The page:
The Cleveland Clinic outlines other possible symptoms of CHD or a related heart problem, including:

  • Pain or discomfort in the upper body including the arms, left shoulder, back, neck, jaw, or stomach
  • Difficulty breathing or shortness of breath
  • Sweating or “cold sweat”
  • Fullness, indigestion, or choking feeling (may feel like “heartburn”)
  • Nausea or vomiting
  • Lightheadedness, dizziness, extreme weakness or anxiety
  • Rapid or irregular heartbeats

If you experience any of these symptoms or angina (chest pain) for more than 5 minutes, you should call 9-1-1 right away. These could be indicators that you are having a heart attack, so it’s important to seek care immediately.

How does your doctor diagnose coronary heart disease?

One test can’t diagnose coronary heart disease, so your doctor will have you undergo a series of evaluations. These include:

  • Your family’s history of CHD
  • Your risk factors for CHD
  • A physical exam
  • An EKG (electrocardiogram) — a test that determines how fast your heart is beating and whether it is steady or irregular
  • A chest x-ray
  • Blood tests, to check the level of fats, cholesterol, proteins, and sugar in your blood
  • Echocardiography — a tool that creates a moving picture of your heart using sound waves. This helps doctors to identify where there may be poor blood flow
  • A stress test, where you exercise so that your doctor can evaluate possible symptoms of CHD that occur when your heart needs to pump more blood

Your doctor may not perform all of these tests. They may be able to identify (or rule out) CHD from just a couple of tests. Before having any tests done, be sure to ask your doctor any questions you have.

Who is eligible for coronary bypass surgery?

If you’re diagnosed with coronary heart disease, your doctor will decide if you’re a candidate for coronary bypass surgery based on factors like:

  • The severity of CHD symptoms
  • Where the blockages in your coronary arteries are and how severe they are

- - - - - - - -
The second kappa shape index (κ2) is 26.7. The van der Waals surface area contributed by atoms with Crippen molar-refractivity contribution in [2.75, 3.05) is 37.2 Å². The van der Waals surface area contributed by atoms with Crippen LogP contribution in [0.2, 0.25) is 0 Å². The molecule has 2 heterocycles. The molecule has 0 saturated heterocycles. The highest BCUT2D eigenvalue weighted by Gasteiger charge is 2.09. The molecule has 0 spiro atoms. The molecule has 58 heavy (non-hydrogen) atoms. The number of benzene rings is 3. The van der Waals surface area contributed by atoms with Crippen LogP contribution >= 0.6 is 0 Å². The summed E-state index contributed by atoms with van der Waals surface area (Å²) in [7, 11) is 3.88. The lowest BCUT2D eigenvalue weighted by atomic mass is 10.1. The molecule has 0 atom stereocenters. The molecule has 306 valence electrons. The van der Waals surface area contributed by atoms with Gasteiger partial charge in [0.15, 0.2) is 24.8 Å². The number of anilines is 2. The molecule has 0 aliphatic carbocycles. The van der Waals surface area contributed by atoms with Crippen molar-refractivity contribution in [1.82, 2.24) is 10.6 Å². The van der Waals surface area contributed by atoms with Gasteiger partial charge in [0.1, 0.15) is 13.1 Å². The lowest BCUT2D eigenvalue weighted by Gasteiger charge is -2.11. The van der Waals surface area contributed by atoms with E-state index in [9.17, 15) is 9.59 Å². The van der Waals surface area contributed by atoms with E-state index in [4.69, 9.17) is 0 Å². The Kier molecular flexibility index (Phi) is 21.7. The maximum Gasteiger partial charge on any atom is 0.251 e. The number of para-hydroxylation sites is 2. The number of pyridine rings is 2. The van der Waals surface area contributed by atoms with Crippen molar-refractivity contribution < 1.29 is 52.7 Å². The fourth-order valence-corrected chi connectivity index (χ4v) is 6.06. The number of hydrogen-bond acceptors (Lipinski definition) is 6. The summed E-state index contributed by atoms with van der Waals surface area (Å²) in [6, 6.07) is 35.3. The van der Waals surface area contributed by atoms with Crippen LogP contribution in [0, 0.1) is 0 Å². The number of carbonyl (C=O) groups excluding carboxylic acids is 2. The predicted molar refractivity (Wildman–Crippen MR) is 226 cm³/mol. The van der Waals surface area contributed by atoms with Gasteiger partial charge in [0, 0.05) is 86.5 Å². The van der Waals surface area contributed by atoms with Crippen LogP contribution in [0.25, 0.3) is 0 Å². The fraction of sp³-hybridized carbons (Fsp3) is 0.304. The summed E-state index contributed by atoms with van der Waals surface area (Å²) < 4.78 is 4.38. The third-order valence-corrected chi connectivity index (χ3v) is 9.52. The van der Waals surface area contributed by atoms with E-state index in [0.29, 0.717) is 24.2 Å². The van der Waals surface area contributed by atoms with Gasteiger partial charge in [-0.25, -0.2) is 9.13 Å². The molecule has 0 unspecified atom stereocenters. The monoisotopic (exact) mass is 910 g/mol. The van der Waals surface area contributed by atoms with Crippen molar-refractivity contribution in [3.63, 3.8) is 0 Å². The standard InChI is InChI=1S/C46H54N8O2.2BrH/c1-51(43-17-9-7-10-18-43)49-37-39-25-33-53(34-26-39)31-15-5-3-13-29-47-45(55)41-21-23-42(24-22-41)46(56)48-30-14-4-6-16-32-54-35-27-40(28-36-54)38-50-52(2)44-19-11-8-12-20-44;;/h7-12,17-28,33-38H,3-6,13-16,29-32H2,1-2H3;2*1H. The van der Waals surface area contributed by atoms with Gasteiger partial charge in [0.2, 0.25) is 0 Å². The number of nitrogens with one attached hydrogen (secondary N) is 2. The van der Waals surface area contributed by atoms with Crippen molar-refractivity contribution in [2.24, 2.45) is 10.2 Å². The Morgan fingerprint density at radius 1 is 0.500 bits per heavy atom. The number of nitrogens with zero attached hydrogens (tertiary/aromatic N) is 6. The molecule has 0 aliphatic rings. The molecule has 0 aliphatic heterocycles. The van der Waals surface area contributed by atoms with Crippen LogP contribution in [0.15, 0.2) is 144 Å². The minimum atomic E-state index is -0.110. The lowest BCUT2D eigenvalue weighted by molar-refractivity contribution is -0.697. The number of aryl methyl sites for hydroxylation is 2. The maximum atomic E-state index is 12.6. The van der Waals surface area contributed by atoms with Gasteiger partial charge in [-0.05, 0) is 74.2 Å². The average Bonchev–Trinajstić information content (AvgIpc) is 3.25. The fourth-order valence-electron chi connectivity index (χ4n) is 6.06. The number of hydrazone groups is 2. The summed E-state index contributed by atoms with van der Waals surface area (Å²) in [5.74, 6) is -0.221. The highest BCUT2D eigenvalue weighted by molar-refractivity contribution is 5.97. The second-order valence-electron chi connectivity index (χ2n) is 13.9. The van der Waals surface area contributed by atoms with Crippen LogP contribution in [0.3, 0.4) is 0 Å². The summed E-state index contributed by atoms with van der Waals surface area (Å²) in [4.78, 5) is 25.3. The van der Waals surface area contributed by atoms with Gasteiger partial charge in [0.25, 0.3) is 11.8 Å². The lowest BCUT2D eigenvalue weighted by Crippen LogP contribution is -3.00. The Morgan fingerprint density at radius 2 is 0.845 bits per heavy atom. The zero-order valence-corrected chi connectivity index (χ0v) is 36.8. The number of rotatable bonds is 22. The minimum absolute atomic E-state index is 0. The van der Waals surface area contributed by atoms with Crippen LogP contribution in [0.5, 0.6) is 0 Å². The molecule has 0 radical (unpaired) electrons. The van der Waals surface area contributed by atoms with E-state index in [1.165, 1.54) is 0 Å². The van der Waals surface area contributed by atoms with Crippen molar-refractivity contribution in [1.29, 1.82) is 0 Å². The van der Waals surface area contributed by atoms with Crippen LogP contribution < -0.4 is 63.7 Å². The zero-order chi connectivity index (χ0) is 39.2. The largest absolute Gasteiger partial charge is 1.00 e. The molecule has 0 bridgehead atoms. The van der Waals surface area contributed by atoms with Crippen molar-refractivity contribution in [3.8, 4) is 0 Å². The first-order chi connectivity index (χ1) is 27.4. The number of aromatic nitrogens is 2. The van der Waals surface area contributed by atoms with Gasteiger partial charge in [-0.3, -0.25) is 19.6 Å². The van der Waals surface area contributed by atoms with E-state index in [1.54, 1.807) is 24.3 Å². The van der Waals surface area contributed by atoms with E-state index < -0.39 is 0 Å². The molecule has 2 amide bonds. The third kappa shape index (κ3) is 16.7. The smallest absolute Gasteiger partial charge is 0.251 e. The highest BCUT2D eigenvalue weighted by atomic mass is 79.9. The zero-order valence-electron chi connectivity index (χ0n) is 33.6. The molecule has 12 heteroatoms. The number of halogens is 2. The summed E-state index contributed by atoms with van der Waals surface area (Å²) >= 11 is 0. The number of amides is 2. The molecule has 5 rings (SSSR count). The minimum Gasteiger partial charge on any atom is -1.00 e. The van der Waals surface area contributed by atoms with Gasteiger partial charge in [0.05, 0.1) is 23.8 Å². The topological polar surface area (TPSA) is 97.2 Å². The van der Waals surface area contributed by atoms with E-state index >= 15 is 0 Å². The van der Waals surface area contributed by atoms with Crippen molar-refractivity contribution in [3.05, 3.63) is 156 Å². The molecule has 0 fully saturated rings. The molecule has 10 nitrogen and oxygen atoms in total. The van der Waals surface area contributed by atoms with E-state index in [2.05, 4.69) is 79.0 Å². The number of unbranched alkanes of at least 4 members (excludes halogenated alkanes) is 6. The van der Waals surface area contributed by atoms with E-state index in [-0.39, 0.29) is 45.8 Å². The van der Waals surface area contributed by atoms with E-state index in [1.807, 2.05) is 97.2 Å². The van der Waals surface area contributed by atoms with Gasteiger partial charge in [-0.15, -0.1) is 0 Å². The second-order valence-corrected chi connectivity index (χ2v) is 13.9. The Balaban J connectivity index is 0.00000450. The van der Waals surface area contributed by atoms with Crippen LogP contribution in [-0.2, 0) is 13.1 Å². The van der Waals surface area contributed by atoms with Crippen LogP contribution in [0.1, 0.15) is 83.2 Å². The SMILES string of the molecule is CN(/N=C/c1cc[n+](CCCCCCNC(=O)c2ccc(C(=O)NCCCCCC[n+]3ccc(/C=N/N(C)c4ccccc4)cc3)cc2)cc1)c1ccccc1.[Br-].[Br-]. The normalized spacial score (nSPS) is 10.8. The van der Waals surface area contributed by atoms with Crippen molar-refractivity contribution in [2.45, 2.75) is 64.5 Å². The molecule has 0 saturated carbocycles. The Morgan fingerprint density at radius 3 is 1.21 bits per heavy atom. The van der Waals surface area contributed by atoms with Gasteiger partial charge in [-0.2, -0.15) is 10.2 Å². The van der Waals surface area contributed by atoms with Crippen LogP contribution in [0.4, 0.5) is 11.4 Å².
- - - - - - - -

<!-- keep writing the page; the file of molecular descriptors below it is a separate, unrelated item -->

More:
• How well other, non-surgical treatments for CHD work
  • Your quality of life
  • Your overall health

How is a coronary bypass surgery performed?

Before you go anywhere near an operating table, you should know how your surgery will be performed and who will be performing it. Having this knowledge ahead of time will give you the chance to ask any questions, as well as prepare for what’s to come.

Our partners at Scripps have created a helpful overview of how what to expect throughout this surgery:

  1. Before your surgery, you will get general anesthesia. You will be asleep (unconscious) and pain-free during surgery. Once you are unconscious, the heart surgeon will make an 8 to 10-inch (20.5 to 25.5 cm) surgical cut in the middle of your chest. Your breastbone will be separated to create an opening. This allows your surgeon to see your heart and aorta, the main blood vessel leading from the heart to the rest of your body.
  2. Most people who have coronary bypass surgery are connected to a heart-lung bypass machine, or bypass pump. Your heart is stopped while you are connected to this machine. This machine does the work of your heart and lungs while your heart is stopped for the surgery. The machine adds oxygen to your blood, moves blood through your body, and removes carbon dioxide. Another type of bypass surgery does not use the heart-lung bypass machine. The procedure is done while your heart is still beating. This is called off-pump coronary artery bypass, or OPCAB.
  3. Then, your doctor will create the bypass graft. He or she will take a vein or artery from another part of your body and use it to make a detour (or graft) around the blocked area in your artery: